Navy gets anti-sub boost
People's Daily Online
(China Daily) 10:33, July 07, 2015
Beihai Fleet's patrol aircraft give PLA up-to-date capability
China has developed and commissioned a fixed-wing, anti-submarine patrol aircraft, which will significantly boost the Chinese navy's operational capability, experts said.
The four-engine Gaoxin-6, which was developed and manufactured by Aviation Industry Corp of China based on the Y-8 transport plane, has been delivered to the Beihai - or North Sea - Fleet of the People's Liberation Army navy, about three years after the type was first revealed in late 2011, according to a recent report in IHS Jane's Defense Weekly, a United Kingdom-based weapon technology publication.
The aircraft can easily be distinguished from other Y-8 variants by its large sea-search radar, mounted below the cockpit, and the magnetic anomaly detector boom that looks like a metal tail.
It is China's first large aircraft specifically designed for anti-submarine warfare, making the country the sixth nation that has the development capability for such a sophisticated plane. The others are the United States, Russia, Japan, the UK and France.
The most-deployed anti-submarine aircraft is the US' Lockheed P-3C Orion, which often appears in naval confrontations between the US and China. Almost all US allies have P-3Cs as the backbone of their anti-submarine forces.
Earlier reports by Chinese media said the Gaoxin-6, with a crew of up to 10, is capable of flying 6,000 kilometers or staying in the air for more than eight hours.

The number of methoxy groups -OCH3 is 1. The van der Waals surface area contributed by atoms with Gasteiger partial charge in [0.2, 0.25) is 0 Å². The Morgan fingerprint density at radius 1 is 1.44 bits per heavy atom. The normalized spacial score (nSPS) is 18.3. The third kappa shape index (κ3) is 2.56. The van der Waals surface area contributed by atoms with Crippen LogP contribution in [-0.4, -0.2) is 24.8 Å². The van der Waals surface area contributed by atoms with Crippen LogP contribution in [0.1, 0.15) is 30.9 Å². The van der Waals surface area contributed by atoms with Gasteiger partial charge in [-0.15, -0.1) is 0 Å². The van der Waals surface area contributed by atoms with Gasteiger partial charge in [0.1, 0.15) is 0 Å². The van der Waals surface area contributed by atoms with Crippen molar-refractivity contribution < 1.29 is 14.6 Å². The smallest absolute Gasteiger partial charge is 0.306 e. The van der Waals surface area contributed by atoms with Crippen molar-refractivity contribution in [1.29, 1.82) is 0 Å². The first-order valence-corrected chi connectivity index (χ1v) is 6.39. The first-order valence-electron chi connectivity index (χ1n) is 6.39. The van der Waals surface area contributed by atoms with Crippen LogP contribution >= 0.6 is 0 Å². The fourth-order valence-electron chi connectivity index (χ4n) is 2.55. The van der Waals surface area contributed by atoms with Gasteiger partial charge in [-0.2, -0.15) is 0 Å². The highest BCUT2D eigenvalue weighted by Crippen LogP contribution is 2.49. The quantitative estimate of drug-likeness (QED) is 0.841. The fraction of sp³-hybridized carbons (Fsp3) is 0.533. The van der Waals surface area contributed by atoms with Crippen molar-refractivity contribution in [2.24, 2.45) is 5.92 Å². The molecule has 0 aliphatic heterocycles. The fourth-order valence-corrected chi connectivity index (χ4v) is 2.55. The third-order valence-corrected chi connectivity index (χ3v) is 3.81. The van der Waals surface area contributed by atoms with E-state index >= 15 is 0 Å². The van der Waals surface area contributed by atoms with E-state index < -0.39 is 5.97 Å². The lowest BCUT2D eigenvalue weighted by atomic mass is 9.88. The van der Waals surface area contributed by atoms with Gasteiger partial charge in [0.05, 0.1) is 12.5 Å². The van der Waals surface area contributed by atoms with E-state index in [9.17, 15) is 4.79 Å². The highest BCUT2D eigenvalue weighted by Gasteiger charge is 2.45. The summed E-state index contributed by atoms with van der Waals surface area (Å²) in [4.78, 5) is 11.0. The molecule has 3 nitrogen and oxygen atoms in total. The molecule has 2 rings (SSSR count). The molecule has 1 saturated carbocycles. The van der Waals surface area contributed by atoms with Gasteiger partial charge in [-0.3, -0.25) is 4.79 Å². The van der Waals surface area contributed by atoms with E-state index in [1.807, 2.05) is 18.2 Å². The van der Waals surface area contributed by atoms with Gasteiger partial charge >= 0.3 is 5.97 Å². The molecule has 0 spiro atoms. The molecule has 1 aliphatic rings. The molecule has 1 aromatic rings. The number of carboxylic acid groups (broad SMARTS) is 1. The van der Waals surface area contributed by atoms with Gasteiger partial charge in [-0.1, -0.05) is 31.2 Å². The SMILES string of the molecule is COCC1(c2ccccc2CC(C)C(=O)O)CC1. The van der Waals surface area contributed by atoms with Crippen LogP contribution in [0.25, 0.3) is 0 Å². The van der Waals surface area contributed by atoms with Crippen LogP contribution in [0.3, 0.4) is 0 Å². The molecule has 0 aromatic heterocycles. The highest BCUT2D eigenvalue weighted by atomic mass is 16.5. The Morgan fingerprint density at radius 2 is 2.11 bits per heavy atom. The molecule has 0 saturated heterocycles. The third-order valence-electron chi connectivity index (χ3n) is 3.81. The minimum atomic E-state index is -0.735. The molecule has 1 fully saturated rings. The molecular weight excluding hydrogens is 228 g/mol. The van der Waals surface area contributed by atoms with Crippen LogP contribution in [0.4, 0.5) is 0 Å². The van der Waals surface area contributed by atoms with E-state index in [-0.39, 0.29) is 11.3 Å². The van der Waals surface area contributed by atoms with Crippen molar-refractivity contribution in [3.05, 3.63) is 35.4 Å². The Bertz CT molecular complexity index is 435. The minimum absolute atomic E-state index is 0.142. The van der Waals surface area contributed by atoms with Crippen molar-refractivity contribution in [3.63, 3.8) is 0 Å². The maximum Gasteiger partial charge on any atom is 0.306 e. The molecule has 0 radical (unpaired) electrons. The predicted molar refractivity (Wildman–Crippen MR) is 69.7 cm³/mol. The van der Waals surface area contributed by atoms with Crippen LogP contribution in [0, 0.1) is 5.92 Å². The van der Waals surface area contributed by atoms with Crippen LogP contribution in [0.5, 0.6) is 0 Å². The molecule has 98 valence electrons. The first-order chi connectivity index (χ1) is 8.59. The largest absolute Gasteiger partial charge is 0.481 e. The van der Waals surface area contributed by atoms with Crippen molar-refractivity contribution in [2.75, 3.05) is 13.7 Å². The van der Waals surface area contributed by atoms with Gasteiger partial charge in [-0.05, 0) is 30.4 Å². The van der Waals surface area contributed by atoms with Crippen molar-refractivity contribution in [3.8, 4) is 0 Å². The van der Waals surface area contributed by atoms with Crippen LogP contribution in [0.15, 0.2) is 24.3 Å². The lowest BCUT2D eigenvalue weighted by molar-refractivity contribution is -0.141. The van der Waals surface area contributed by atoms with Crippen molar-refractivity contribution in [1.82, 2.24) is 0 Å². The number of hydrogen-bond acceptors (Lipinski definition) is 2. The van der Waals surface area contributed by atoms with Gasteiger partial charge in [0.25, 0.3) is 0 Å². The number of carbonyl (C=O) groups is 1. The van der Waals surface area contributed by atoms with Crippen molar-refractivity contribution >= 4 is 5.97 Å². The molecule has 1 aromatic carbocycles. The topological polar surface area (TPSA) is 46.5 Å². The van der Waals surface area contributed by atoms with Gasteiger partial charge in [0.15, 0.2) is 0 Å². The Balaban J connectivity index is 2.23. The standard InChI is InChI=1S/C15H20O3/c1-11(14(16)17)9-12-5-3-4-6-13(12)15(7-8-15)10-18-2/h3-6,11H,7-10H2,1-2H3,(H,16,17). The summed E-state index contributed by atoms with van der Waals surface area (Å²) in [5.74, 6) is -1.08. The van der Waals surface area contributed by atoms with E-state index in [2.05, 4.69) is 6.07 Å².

'Prior to the Gaoxin-6, the PLA navy only had a handful of the antiquated SH-5 maritime patrol amphibious aircraft and some ship-borne helicopters when it needed to deploy air platforms in anti-submarine operations,' Wang Ya'nan, deputy editor-in-chief of Aerospace Knowledge magazine, told China Daily.
'That situation had hugely confined the PLA navy's long-range combat capability because foreign navies' submarines are probably the most dangerous threat to its fleets.'
Therefore, the addition of the Gaoxin-6 will extensively enhance the navy's anti-submarine power while facilitating its maritime patrols and reconnaissance, he said.
Yin Zhuo, director of the PLA navy's Expert Consultation Committee, said that the plane's magnetic anomaly detector, radar, sonar and torpedo are as good as those on the P-3C.
'In addition to anti-submarine tasks, the aircraft is able to perform anti-ship missions if it carries anti-ship missiles. It can also guide missiles launched from ships to strike targets,' he said.
However, because it is designed based on the old Y-8 transport plane, the aircraft lags behind the US' most advanced Boeing P-8 Poseidon in terms of flight range and operational endurance.
Li Jie, a senior expert at the Naval Military Studies Research Institute, told Hong Kong newspaper South China Morning Post: 'Both Japan and South Korea have the world's most advanced submarines in the waters of the Yellow Sea and the East China Sea. That's why the navy decided to deploy the Gaoxin aircraft to the North Sea Fleet first.'
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